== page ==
Quiz

Moderate Risk – Your child appears to be somewhat at risk for experiencing a concussion.

Based on your answers, it is possible that your child will sustain a concussion at some point in the future – that is, if some key habits don’t change. Though it doesn’t sound like your kid is participating in brain-injury-prone activities on a regular basis, it does sound like you could definitely step up your early prevention game. If you’ve ever thought to yourself, “She doesn’t need to wear a seatbelt – we’re just driving right down the street,” or, “So what if he doesn’t wear a helmet while riding his bike? We didn’t back in my day, and I’m just fine!” this is a wake-up call. Little safety measures like this not only matter, they are real, preventative actions that can mean the difference between a serious concussion-resulting head injury and the safety of your child.

Next Steps

Here are just a few simple tips for protecting your child from possible concussions:

  1. Teach safe behavior
    One of the easiest ways to prevent brain injuries in children is by instilling safe behaviors in them from the start. If your child plays sports, teach them proper techniques to avoid collisions, or talk to their coaches to ensure they’re implementing the necessary safeguards during both practices and games. For younger children, ensure they learn the difference between safe and risky behavior during free play and even daily activities, such as crossing the street at a crosswalk versus jaywalking.
  2. Always wear helmets
    Helmets aren’t just for bicycles! Properly fitted helmets can reduce the risk of a severe head injury (and even save lives) during many recreational activities, so ensure your child wears the appropriate helmet for every injury-prone activity he or she engages in. Visit the U.S. Consumer Product Safety Commission for tips on choosing the right helmet and fit.
  3. Buckle up
    Motor vehicle accidents are a leading cause of brain injury in children and adults alike, so help keep your child concussion-free by practicing age-appropriate seatbelt or car seat safety, including properly installing all car seats. Set an example by always buckling up yourself, even if just driving down the street, and make sure all children under 13 ride in the back seat for maximum safety.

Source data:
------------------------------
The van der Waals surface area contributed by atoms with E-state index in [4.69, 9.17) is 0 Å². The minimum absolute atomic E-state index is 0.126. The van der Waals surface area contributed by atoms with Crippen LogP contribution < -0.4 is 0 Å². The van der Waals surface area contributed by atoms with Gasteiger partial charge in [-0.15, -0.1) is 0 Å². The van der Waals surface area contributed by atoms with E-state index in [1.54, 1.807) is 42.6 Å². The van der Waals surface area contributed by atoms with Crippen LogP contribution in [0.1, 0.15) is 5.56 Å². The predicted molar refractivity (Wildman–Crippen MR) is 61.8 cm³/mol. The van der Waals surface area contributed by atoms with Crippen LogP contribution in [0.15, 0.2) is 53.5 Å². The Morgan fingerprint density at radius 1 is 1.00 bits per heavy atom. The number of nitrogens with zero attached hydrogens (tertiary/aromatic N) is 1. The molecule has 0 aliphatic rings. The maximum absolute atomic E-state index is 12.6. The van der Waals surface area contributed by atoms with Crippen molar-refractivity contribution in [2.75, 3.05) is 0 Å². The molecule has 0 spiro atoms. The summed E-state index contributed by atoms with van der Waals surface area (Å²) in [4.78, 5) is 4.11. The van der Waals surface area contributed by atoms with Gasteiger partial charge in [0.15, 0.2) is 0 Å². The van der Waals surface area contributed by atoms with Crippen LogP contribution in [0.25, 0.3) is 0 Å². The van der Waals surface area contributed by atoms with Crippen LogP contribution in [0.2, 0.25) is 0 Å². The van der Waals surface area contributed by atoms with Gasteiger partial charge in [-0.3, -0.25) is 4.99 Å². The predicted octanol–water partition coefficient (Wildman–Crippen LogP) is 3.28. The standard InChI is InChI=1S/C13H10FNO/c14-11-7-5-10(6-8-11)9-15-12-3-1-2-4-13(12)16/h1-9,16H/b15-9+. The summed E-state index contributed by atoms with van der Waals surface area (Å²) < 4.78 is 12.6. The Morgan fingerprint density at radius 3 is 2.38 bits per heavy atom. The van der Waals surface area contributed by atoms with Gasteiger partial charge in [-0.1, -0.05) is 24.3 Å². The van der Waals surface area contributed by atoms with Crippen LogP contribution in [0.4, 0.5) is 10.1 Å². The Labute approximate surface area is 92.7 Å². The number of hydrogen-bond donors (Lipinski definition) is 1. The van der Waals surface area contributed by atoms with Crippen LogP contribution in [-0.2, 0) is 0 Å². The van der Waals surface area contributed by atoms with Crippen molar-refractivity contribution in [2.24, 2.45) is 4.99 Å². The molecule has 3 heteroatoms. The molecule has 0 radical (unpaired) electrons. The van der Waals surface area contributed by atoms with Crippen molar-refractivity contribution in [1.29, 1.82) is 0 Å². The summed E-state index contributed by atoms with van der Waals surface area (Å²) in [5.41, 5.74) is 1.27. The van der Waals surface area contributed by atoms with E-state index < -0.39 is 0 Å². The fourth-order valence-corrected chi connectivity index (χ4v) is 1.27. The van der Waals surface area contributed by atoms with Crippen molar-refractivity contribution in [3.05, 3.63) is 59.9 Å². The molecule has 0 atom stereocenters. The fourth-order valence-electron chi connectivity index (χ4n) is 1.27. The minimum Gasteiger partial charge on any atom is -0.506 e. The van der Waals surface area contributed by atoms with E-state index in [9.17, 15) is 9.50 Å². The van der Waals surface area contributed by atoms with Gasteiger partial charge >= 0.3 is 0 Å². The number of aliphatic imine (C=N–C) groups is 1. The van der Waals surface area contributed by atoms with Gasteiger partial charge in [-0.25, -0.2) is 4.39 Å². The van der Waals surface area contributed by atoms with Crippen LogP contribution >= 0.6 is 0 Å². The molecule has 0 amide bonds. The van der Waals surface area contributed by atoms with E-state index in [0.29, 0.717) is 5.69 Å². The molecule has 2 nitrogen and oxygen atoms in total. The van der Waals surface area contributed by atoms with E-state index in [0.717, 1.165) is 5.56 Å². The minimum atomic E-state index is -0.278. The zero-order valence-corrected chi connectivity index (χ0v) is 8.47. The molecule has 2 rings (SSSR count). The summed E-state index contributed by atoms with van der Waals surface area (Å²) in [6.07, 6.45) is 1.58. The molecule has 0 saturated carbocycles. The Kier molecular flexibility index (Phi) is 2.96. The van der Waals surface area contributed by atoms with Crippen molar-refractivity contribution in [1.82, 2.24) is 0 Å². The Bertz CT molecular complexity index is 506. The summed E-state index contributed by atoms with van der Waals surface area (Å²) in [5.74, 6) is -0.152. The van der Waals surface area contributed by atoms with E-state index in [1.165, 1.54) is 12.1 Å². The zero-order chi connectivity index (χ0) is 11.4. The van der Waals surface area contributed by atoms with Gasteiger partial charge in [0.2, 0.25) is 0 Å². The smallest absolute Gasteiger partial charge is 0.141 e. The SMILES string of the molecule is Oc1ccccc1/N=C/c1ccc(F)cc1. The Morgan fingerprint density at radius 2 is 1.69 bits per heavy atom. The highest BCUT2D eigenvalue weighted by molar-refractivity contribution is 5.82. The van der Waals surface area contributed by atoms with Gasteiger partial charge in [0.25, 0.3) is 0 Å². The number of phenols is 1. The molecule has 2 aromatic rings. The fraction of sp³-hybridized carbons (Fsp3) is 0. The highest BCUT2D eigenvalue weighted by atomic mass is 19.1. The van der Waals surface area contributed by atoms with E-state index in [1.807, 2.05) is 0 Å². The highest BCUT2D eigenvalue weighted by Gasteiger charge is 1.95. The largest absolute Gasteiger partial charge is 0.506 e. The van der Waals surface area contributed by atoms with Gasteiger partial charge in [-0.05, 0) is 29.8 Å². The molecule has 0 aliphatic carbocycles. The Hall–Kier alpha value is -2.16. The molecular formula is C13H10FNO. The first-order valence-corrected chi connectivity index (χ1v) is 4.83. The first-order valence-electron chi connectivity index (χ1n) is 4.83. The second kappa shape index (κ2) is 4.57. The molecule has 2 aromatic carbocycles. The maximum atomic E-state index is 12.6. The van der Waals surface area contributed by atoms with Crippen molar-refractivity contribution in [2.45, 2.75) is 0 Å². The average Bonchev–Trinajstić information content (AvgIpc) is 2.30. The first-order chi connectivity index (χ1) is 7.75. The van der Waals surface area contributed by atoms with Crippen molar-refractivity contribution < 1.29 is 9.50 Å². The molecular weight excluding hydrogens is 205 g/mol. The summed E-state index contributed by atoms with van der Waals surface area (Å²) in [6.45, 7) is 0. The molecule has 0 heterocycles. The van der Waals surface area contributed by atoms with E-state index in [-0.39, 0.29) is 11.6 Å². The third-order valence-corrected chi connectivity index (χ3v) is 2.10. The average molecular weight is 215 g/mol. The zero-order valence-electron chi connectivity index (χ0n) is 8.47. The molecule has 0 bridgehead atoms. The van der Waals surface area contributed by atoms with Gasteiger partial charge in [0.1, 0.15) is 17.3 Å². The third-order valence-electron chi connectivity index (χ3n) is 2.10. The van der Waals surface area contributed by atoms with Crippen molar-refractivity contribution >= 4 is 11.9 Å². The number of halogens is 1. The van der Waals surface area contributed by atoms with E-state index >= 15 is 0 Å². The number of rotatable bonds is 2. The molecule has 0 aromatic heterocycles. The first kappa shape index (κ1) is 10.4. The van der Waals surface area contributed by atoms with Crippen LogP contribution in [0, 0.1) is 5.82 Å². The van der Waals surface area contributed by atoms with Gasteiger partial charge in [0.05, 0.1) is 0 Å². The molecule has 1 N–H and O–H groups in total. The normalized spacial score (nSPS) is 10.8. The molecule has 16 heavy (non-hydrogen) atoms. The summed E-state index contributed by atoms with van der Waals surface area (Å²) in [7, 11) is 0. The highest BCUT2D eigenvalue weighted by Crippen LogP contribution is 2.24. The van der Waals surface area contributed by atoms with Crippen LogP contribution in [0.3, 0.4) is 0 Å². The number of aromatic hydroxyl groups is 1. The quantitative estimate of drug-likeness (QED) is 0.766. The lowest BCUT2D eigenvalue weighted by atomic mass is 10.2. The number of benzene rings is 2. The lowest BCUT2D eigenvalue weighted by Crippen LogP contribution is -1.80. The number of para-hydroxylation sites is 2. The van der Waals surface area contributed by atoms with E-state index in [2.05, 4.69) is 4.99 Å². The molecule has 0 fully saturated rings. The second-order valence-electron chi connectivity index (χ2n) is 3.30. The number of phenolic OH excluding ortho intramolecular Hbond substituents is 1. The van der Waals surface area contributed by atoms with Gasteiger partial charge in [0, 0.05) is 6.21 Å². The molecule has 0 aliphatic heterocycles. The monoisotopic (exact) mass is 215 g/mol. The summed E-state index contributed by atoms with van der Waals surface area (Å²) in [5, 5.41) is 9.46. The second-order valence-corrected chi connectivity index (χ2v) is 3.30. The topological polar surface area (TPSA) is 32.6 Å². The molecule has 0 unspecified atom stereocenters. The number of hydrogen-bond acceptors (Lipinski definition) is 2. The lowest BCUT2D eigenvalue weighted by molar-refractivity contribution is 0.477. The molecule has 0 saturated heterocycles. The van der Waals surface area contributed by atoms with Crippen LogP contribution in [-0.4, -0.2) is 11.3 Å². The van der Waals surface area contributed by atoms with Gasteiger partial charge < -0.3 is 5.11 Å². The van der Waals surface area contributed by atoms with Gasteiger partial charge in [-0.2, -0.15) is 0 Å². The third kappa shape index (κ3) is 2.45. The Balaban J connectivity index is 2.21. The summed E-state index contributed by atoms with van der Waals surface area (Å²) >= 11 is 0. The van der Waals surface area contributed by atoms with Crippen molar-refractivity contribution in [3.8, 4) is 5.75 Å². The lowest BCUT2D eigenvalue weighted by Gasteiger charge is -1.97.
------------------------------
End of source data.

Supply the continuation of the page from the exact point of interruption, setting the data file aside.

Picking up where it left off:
4. Avoid falls
    According to the CDC, falls account for half of all traumatic brain injuries among children ages 0-14. A vital step in preventing the possibility of brain injury or concussion is childproofing your home and keeping a watchful eye on the playground. For younger children, install baby gates at the top and bottom of stairs, use window guards, and secure all heavy furniture that might tempt little climbers. Avoid high-risk equipment like trampolines, and only let your child use age-appropriate playground equipment with soft material underneath like sand or mulch.


If you believe your child may have already suffered a concussion from a past head injury, visit the
Centers for Disease Control website for signs and symptoms or contact a medical professional near you right away. If you or your child is a victim of domestic violence, call the National Domestic Violence Hotline at 1−800−799−7233 or TTY 1−800−787−3224.

Find more information on the myths and realities of concussions in my new book Coming to Our Senses about Concussion.

Share your experience

I’d love to hear about your experience with concussion, how it has affected you and your loved ones or what preventative measures you plan to take to protect your child.

Share your story with me on Twitter @ESandelMD using the hashtag #ConcussionSense or join my newsletter to stay informed on the latest developments in concussion research.

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*The contents of this website, such as text, graphics, images, information obtained from consultants, and other material are for general informational purposes only. The contents are not intended to be a substitute for medical, legal, or other professional advice, diagnosis, or treatment. Information on this website is not professional medical advice and it may not apply to you and your symptoms or a medical condition that you have. Always seek the advice of your physician or another qualified health provider for diagnosis and treatment, or with any health concerns or questions you may have regarding your symptoms or a medical condition.

If you think you may have a medical emergency, call 911 immediately.

Thanks to these colleagues for the website photo opportunities:

Kam Gardner, MS, CCC-SLP, Speech-Language Pathologist
Raymond Samatovicz, MD, Physiatrist, Brain Injury Medicine Specialist
Kaiser Foundation Rehabilitation Center, Vallejo, California